307. Editorial Note

Documentation on relations between the United States and El Salvador is being printed in an accompanying microform publication. A narrative summary, based on that documentation, is provided below, along with a purport list of the documents published in the microform supplement. The document numbers cited in the summary correspond to the document numbers in the purport list and the microform supplement.

U.S. Relations With the Lemus Government

U.S. relations with El Salvador were without serious difficulties during most of the 1958–1960 period. Johns Hopkins University President Milton Eisenhower visited El Salvador in July 1958 during his 3-week trip to several countries in Central America as President Eisenhower’s personal representative. He met with President José Maria Lemus and other government officials, businessmen, and labor leaders. Lemus called attention to El Salvador’s economic problems and expressed interest in increased U.S. assistance but offered no specific proposals. (ES–2) Lemus made a State visit to the United States March 9–21, 1959. In a meeting with Eisenhower on March 11, he stressed his interest in Central American economic integration and Eisenhower expressed sympathy with this objective. (ES–5, 6)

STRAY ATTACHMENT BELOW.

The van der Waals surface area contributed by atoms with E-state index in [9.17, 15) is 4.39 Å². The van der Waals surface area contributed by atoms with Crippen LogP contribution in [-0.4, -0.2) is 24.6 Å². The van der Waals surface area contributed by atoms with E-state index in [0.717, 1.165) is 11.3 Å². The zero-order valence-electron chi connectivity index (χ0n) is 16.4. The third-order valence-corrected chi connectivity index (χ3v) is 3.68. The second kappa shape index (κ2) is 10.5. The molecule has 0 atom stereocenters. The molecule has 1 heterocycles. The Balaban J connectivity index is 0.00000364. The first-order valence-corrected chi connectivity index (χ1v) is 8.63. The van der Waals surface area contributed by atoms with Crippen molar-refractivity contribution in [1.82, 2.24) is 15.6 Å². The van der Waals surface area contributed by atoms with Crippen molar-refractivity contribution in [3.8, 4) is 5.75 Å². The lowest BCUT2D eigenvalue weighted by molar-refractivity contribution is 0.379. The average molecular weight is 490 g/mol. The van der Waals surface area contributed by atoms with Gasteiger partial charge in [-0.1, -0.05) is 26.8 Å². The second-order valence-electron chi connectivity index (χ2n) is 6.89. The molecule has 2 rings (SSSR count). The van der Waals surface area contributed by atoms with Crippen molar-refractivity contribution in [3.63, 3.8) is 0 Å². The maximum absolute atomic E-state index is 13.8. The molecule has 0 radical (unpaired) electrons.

During the following year, Lemus’ political support deteriorated as Salvadoran politics became increasingly polarized. In April 1960, the Embassy reported strains and cleavages within the “oligarchic triarchy (Army, landed gentry and church) which has ruled this country for decades” and growing strength among opposition elements “led by Communists and supported morally and financially from Cuban sources.” Lemus was increasingly isolated, the Embassy reported; opposition to him was growing not only on the left but also among the wealthy, who blamed him for failing to take strong action against extremist elements. (ES–13)

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Director of the Office of Central American and Panamanian Affairs C. Allan Stewart told Assistant Secretary of State for Inter-American Affairs Roy Rubottom in an April 12 memorandum that “Fidelismo is spreading like wildfire” among the poor but that the Lemus government had done nothing to remedy social conditions. (ES–14) When Stewart visited El Salvador in June, Lemus requested U.S. assistance for the Salvadoran security forces, but when he asked Ambassador Thorsten V. Kalijarvi about the request 2 months later, Kalajarvi told him it was still under consideration in Washington. (ES–16, 17, 18)